The modern mind struggles to make sense of the atonement. At least mine does. The Book of Mormon insists that because of the atonement, mercy can potentially be extended to us sinners without compromising the demands of justice. In my experience, most attempts at clarifying what this means amount to little more than free-wheeling metaphors… not that I have done any better. In this post I would like to summarize Michel Foucault’s three different models of criminal justice described in his classic work: Discipline and Punish. It is my hope that his historical method might shed some light on the subject.
The first form of criminal justice is that associated with “old monarchical law” and is, I suggest, that most closely associated with the scriptural notion of “justice”:
“The public execution … is a ceremonial by which a momentarily injured sovereignty is reconstituted. It restores that sovereignty by manifesting it at its most spectacular. The public execution, however hasty and everyday, belongs to a whole series of great rituals in which power is eclipsed and restored (coronation, entry of the king into a conquered city, the submission of rebellious subjects); over and above the crime that has placed the sovereign in contempt, it deploys before all eyes an invincible force. Its aim is not so much to re-establish a balance as to bring into play, as its extreme point, the dissymmetry between the subject who has dared to violate the law and the all-powerful sovereign who displays his strength.” p. 48-49
Within this model, suffering and torture are mechanisms by which a social order, the relationship between sovereign and subject to be more precise, is restored. It is a ritual aimed at restoring, not some balanced or calculable equilibrium, but the majesty of the king whose will or law (they are not the same) has been violated. Foucault later goes on to argue that the public infliction of a brutally physical pain that marks the body for all to see is central to this idea of justice. Most interesting is that this form of justice is more about restoring the majesty of a king (who is at peril of “ceasing to be king”) than it is about the criminal, thus allowing for vicarious punishments. The parallels between this model and the Old Testament idea that blood sacrifice is necessary to reestablish an at-one-ment are too obvious to miss. This pre-modern idea of justice was the standard during the times in which nearly all scripture was written. While the idea that this is violent conception of justice which God insists must be fulfilled might be distasteful to our modern sensibilities, I see no other way of reading such passages.
The second model is that of the utilitarian reformists, Cesare Beccaria being the quintessential example. While this is the model in terms of which we moderns tend to argue about the merits of justice, Foucault’s main thesis is that, despite our claims to the contrary, this is not the model of justice that modern society has actually implemented:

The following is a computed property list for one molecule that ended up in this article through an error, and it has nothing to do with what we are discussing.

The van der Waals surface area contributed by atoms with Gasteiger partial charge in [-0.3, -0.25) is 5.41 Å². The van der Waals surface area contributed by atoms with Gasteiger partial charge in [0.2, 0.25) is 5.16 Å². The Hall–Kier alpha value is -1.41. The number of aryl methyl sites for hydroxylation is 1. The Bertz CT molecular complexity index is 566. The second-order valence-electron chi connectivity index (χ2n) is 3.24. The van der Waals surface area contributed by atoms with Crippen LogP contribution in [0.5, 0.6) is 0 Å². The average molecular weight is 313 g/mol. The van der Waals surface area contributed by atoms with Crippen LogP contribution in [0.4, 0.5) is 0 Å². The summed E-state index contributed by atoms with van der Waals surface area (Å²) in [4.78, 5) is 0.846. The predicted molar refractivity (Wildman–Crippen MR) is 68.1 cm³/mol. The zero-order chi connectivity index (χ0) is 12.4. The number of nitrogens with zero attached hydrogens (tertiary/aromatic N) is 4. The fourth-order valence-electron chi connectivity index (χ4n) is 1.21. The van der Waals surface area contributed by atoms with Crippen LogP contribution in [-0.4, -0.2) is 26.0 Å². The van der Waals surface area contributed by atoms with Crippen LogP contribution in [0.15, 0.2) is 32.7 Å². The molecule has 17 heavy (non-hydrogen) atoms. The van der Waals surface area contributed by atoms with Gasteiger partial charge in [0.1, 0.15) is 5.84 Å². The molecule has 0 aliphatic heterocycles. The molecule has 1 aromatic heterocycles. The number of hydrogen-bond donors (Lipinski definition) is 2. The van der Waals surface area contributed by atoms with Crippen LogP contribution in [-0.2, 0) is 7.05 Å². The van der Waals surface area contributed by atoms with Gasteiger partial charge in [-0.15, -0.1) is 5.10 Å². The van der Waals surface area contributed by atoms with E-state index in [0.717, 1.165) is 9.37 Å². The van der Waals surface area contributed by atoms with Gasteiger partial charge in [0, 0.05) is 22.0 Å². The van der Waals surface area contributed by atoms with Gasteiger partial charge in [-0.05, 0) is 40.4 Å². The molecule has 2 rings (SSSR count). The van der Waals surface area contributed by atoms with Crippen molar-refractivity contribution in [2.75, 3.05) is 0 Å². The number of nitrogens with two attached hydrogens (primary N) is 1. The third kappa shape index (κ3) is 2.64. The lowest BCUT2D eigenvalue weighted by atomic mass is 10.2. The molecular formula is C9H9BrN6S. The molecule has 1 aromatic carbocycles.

“The ‘reformatories’ were mechanisms directed towards the future; they too were intended not to efface a crime, but to prevent its repetition. ‘As to the end, or final cause of human punishments. This is not by way of atonement or expiation for the crime committed; for that must be left to the just determination of the supreme being .. (Blackstone, 11). And in Pennsylvania, Buxton declared, the principles of Montesquieu and Beccaria should now have the ‘force of axioms’, that ‘the prevention of crimes is the sole end of punishment” (Bradford, 3). So one punishes not to efface the crime, but to transform a criminal (actual or potential)… The role of the criminal in punishment was to reintroduce, in the face of crime and the criminal code, the … penalty which, according to the terms of the code, must be infallibly associated with the offence… [I]t is with this coin that the offender pays his debt to society.” p. 126-128
Under this model, punishment is not an atonement of any kind, but rather a means of disincentivizing crime. For this reason, punishments must be calculated to inflict just enough (but no more!) suffering necessary to reform the future behavior, not only of the criminal himself, but of any would-be criminals as well. For this reason, the publicity of the punishment is indispensable, a publicity which also allowed for a democratic supervision of the penal system. Within this model, what a person truly “deserves” for their crimes is largely left to punishment in the afterlife, thus making this model very well adapted to a separation between church and state.
The third model is that of disciplinary institutions whose techniques of control originate in monasteries and the military, but would later be appropriated within factories, schools and especially prisons. Whereas the reformist model above was aimed at providing and representing a set of incentives according to which people would rationally and self-consciously adapt their own behavior, the disciplinary model is aimed at training the body to “do the right thing” without the need of rational or conscious direction: